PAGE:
Updated from 1:07 p.m. EST
is preparing to report fourth-quarter earnings Friday against the backdrop of mounting investor worries about the capital levels of U.S. financial companies and concern about the conglomerate's dividend.
GE has said it will not take equity from the government, even as former financial blue chips like
Bank of America
come back for second helpings of funds from the $700 million federal bailout approved by Congress in October.
The Dow Jones component also said it will not increase its dividend for the first time in more than 30 years, but it insists it will not cut it.
The two issues are most likely intertwined. Taking money from the government would be especially risky for GE, because it could lead to political pressure on its quarterly payout. And cutting its dividend could be especially costly, since GE estimates about 40% of its shareholders are retail investors.
Nicholas Heymann, analyst with Sterne Agee, estimates GE raises $4 billion to $5 billion annually through reinvestment of its dividend -- an amount that could be threatened if retail investors lose their dividend.
"That will probably start to recede rather than increase as a source of cash flow," Heyman says.
This is no doubt in the minds of GE officials when they say they don't need government capital. The original rules of the federal Troubled Asset Relief Program, or TARP, prohibit banks from increasing their dividends, but
for banks who received a government investment to make any kind of a payout. The speed with which companies like
went through the first $350 billion of the $700 billion bailout legislation has been shocking to many, leading to a major selloff in equity markets last week.
How GE has managed to avoid tapping government funds is a puzzle to some. While it raised $12 billion in common stock in October on the back of a $3 billion sale of preferred stock to
-- another recent addition to Warren Buffet's portfolio -- received $10 billion through TARP.
One reason GE may be better shape than other U.S. lenders is the business model followed by its finance unit, GE Capital.
"What's really hurting the U.S. banks is the U.S. consumer, but
GE Capital's commercial business is significantly bigger than its consumer business and less than a quarter of its consumer business is U.S. based, so the profile is very different and it's stood them in good stead in this period," says Standard & Poor's analyst Scott Sprinzen.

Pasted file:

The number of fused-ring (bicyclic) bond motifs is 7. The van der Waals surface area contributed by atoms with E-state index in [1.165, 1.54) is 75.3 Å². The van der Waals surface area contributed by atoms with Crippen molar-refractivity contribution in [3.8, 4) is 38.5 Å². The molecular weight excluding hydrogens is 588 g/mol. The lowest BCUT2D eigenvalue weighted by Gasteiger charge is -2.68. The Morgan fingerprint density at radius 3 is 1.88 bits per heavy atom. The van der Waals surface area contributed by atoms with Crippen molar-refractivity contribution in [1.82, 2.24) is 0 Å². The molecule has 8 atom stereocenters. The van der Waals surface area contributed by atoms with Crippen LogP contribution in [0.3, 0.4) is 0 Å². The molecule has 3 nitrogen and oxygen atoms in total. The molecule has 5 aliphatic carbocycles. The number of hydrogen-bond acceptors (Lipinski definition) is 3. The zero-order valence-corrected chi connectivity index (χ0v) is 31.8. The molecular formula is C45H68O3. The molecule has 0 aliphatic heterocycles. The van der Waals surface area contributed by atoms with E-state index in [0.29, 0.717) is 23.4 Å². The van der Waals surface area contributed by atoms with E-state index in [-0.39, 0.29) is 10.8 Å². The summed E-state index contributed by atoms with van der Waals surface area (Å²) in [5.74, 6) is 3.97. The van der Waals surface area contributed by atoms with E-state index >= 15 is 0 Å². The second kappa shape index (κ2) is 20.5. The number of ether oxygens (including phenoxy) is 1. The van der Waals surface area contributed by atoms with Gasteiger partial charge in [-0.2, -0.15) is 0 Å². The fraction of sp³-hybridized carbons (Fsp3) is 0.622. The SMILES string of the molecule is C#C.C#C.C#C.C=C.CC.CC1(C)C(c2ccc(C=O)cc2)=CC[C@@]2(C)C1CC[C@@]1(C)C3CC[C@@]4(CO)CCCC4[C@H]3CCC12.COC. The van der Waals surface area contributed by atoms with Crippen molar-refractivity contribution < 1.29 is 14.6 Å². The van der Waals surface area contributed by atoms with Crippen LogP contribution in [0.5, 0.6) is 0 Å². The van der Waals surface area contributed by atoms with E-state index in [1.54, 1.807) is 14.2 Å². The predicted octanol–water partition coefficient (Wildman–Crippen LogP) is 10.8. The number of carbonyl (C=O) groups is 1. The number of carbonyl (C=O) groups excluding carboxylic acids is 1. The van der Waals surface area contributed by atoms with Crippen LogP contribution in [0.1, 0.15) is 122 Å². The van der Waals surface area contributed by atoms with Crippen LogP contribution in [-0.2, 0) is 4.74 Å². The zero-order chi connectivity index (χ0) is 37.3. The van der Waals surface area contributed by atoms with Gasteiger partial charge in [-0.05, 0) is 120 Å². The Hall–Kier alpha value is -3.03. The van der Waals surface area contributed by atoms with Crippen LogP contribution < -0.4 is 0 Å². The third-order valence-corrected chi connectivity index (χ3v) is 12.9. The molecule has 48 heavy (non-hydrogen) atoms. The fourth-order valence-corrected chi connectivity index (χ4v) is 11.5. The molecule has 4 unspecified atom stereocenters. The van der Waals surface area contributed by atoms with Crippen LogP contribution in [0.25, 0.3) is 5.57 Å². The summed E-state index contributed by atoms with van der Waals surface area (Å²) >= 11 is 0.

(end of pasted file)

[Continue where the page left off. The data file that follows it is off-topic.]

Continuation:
Still, S&P downgraded its rating outlook for GE to negative from stable last month, increasing the chance the company could lose its triple-A rating. The rating agency cited "the potential for a sharp increase in losses" at GE Capital, as the troubled economy hits key customer and geographic segments for the business unit. That would be a serious problem for GE, which relies on the rating to be able to borrow and lend more cheaply than its competition.
Sterne Agee's Heymann believes a downgrade is inevitable. He cites a report from Moody's Investors Service in December, which says the triple-A rating hinges in part on the assumption that cash flow from operations in GE's industrial business will exceed $16 billion in 2010. However, Heyman points out that GE projects that this number will reach just $13 to $14 billion in 2009, a number he argues is inflated by about $4 billion this year, due to deposits forfeited by customers who canceled orders they had made well in advance.
Compounding this is the fact that ratings agencies are under pressure for moving too slowly to downgrade a host of issuers. Their excessive leniency has been singled out by many market observers as one of the root causes of the credit crisis. In a recent
New York Times
editorial, hedge fund manager David Einhorn and noted Wall Street chronicler Michael Lewis openly mocked GE's triple-A rating.
"You wonder sometimes if the triple-A rating isn't sort of like the All-Star or Pro Bowl selections. Sometimes it can be based more on reputation than actual merits," says William Batcheller, director of investment management at Butler, Wick & Co., which owns GE shares.
S&P says in reports that GE Capital's triple-A rating depends on its backing from the industrial unit, which has a "minimally leveraged balance sheet" and "significant cash flow and liquidity." Still, GE Capital has had to reduce leverage, and will exit certain businesses. Last week, GE unit
reported GE Capital would cut between 7,000 and 11,000 of its 75,000 jobs. GE has not confirmed those numbers and an email message from
to a GE spokesman was not returned.
GE's woes are not restricted to its financial unit. Its NBC Universal division is grappling with dwindling audiences for network television, amid other challenges to the media industry. Vivendi has written down its 20% stake in the venture, but GE has said it has no plans to do so.
Batcheller also expects weakness in GE's industrial businesses, pointing to job cuts at GE's jet engine manufacturing unit, GE Aviation, in Cincinnati.
Nonetheless, Batcheller believes GE will hit its earnings target, albeit at the low end. And he thinks the triple-A rating and the dividend are safe, though he acknowledges that "there is a little more hope in that statement than I'd like."
If he is wrong, he will likely look for a way to exit the investment, though he realizes he will likely be doing so amid a new downward spiral in GE's shares .
"I try not to sell on massive down days, but at that point you're not going to get much of a bounce," he says.
GE shares closed up 3.5% to $13.48 on heavy volume Thursday.